Free Ukrainian Course. Lesson 10

Free Ukrainian Course
Ukrainian lessons for beginners

Lesson 10: Review of lessons 6 – 9

In this lesson you will learn:

  • the most important points from lessons 6 to 9
  • the case you already know: the nominative

When learning Ukrainian it’s important not to rush. Let’s take our time to review everything we have learnt by now. You’ll see that you’ve made a great progress and are able to express many ideas. Here is a small summary of last 4 lessons.

Useful phrase in Ukrainian

Review of the phrases

Listen and repeat the following sentences:

Useful phrase 6
Lesson 6
Вчо́ра я нічо́го не знав, але́ сього́дні зна́ю все!
Useful phrase 7
Lesson 7
Менí подо́бається пíца.
Useful phrase 6
Lesson 8
Я не зна́ю хто мій найкра́щий друг.
Useful phrase 6
Lesson 9
Мене́ зва́ти Тетя́на, а як тебе́ зва́ти?
Ukrainian vocabulary

Ukrainian vocabulary

Read, listen and repeat the basic vocabulary of this lesson.

Asking questions is essential when holding a conversation. We already know a lot of useful words that help us form questions. Let’s review them:













The particle “чи” in questions.
To say or not to say?

In some Ukrainian questions you might find the mysterious particle “чи”, for example:

  • Чи він га́рний друг? – Is he a good friend?
  • Чи ти була́ в кінотеа́трі? – Have you been to the cinema?

The particle “чи” is used in sentences without question words (why, when etc.).

You can omit it without changing the meaning of the sentence. Most native speakers prefer using it. Whether to say it or not is up to you.

However, it’s a more traditional way to ask this kind of questions and Ukrainians try to keep it.

Ukrainian vocabulary

Ukrainian vocabulary

Read, listen and repeat the basic vocabulary of this lesson.

In lesson 8, we have already learnt the name of family members in Ukrainian. Let’s continue our list:





ба́тько / ма́ти

father / mother



син / до́нька

son / daughter

брат / сестра́

brother / sister

дя́дько / тíтка

uncle / aunt

двою́рідний брат

cousin (male)

двою́рідна сестра

cousin (female)





Ukrainian grammar

Ukrainian grammar

Read the following grammar explanations for this lesson:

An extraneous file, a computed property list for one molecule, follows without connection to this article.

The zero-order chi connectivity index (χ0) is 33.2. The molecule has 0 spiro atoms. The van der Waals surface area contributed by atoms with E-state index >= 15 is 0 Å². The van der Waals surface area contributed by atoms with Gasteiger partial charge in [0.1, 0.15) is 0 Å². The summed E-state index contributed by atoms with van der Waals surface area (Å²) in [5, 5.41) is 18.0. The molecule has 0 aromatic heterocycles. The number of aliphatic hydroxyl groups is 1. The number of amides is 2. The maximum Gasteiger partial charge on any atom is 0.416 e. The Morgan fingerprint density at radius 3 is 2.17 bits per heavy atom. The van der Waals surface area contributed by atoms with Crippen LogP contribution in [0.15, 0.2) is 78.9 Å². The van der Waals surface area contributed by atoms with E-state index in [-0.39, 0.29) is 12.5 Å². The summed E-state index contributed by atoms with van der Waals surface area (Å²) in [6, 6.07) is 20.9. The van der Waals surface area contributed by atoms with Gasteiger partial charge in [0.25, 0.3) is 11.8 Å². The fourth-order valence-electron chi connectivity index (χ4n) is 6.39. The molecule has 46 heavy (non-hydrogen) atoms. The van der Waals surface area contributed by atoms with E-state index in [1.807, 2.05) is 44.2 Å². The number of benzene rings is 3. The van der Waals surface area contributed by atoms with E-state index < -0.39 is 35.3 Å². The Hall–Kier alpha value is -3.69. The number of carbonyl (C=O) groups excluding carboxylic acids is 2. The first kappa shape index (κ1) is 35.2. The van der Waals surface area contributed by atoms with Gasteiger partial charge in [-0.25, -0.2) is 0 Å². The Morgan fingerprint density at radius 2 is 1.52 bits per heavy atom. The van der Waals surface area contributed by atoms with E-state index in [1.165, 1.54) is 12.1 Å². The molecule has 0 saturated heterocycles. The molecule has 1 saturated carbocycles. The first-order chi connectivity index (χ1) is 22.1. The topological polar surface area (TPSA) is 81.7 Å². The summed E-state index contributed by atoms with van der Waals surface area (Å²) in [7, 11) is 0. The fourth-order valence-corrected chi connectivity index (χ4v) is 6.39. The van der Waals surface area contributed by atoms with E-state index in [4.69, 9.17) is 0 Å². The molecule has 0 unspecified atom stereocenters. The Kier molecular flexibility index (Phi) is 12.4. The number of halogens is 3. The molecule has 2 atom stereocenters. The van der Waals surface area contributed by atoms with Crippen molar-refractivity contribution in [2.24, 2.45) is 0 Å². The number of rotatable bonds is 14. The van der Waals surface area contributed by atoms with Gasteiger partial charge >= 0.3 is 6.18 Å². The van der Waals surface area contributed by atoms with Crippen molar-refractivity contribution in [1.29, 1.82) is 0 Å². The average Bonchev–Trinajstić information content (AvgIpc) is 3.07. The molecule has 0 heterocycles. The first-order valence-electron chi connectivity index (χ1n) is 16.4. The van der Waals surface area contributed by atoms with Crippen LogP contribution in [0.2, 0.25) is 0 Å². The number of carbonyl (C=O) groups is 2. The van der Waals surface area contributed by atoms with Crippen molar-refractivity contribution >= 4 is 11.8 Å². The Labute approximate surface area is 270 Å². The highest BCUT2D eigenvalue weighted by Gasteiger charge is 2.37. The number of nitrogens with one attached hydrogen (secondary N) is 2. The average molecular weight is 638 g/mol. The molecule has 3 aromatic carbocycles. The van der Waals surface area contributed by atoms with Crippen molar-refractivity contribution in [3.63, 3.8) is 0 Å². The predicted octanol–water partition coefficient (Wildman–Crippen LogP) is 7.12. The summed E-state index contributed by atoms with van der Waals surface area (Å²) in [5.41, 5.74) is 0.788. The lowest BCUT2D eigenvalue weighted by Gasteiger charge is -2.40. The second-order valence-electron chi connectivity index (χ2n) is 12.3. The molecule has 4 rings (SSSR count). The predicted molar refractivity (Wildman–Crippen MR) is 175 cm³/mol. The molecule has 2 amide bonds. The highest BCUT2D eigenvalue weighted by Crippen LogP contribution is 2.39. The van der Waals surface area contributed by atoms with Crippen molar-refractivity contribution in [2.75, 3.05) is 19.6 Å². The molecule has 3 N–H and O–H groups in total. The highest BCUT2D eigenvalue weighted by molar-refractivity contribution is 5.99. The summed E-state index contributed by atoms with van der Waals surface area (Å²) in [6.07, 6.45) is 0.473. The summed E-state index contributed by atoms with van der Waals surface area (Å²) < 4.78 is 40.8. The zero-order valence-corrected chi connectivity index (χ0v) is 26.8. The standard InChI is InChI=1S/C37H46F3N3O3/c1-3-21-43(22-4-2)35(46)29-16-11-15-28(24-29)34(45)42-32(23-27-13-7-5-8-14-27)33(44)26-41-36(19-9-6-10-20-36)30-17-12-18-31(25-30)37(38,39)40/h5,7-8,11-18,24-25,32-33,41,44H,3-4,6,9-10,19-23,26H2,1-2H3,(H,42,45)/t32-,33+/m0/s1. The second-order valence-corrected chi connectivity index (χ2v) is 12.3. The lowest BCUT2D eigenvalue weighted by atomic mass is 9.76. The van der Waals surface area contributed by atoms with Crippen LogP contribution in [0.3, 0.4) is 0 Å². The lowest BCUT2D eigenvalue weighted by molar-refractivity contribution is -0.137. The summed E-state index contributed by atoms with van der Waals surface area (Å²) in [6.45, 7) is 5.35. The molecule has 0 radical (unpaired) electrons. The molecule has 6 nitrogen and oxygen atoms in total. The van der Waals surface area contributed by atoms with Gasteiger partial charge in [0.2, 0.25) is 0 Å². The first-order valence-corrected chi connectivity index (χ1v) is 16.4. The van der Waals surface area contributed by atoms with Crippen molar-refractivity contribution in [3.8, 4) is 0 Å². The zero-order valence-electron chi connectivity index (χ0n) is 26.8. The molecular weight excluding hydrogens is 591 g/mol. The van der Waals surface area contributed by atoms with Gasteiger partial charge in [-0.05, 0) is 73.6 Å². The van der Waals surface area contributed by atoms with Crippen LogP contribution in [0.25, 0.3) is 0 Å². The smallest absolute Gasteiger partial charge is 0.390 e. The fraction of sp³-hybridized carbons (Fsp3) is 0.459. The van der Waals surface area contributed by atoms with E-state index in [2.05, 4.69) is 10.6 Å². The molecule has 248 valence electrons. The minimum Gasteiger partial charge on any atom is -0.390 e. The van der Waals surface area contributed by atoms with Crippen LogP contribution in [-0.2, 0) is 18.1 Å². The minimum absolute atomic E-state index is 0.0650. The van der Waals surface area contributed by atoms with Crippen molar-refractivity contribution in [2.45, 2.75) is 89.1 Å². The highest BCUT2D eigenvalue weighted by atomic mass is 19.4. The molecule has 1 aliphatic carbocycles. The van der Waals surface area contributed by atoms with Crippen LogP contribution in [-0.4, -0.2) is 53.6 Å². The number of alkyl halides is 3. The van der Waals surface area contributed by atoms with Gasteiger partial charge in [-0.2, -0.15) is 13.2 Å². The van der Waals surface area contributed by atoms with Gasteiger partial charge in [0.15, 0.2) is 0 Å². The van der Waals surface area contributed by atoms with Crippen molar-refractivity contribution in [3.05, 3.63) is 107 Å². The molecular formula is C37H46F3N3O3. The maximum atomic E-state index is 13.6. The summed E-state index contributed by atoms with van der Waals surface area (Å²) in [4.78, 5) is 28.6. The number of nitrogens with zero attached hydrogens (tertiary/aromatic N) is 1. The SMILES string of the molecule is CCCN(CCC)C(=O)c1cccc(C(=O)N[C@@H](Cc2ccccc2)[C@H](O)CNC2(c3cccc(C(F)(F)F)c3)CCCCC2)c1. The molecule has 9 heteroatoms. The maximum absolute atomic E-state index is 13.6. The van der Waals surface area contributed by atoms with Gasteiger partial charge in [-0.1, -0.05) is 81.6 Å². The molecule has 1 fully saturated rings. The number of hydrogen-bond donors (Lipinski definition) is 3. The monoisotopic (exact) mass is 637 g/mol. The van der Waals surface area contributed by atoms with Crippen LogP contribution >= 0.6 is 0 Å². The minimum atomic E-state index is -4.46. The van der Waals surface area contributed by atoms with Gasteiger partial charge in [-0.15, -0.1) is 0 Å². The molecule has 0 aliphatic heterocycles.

How to form the past tense

First, you remove “ти” from the verb (for example сказа́ти / сказа-). Then you add:

  • for masculine singular (сказа́в)
  • -ла for feminine singular (сказа́ла)
  • -ло for neuter singular (сказа́ло)
  • -ли for every form of plural (сказа́ли) y and for formal forms (both in singular and plural)

How to build reflexive verbs

We build a reflexive verb adding either -ся or -ться.

  • We use -ться for the third person in present.
  • For the rest we use -ся.

Possessive pronouns in Ukrainian

In lesson 8 we have seen a complete explanation about them. Here they are:

Singular Plural English
мій / моя́ / моє́ мої́ my
твій / твоя́ / твоє́ твої́ your
його́ його́ his
її́ її́ her
наш / на́ша / на́ше на́ші our
ваш / ва́ша / ва́ше ва́ші your
ї́хній / ї́хня / ї́хнє ї́хні their

The Ukrainian cases

We have learnt that Ukrainian is a language where some words are “declined” (or transformed).

In English, pronouns also undergo transformations to mark different functions in a sentence:

  • Subject: he (he is my friend)
  • Object: him (I asked him something)
    • In Ukrainian these declinations are more common. They are sorted in “grammatical cases”:

  • Nominative
  • Genitive
  • Dative
  • Accusative
  • Instrumental
  • Prepositional

The nominative case

This case represents the “normal” word, without transformations, as it appears in a dictionary.

A noun, pronoun or adjective in the nominative case marks the subject of the sentence. It is the noun that “is doing” what the verb says.

Examples (the nominative is highlighted in a different colour) =>

Мій брат йде у кіно́. My brother goes to the cinema
Це моя́ кни́га This is my book
Менí подо́баються га́рні фíльми I like good movies

Let’s learn the cases

WHAT IS A CASE? In English we change a word to express “singular” or “plural” (car/cars, foot/feet). In Ukrainian, words can be changed to express other concepts (subject, direct object, possession,…). Those changes are called “cases”..

Do cases exist in English? Yes, but they are rare and are not called “cases”. For example, the pronoun “he” changes into “him” in sentences like “I saw him” (in this example “him” is in the accusative case).

Why do cases exist? Each language evolves differently. In English there are articles (a/an, the), but not in Ukrainian. In Ukrainian there are cases, but not in English.

We have created a course to help you understand Ukrainian cases. Here you can go to lesson 1.

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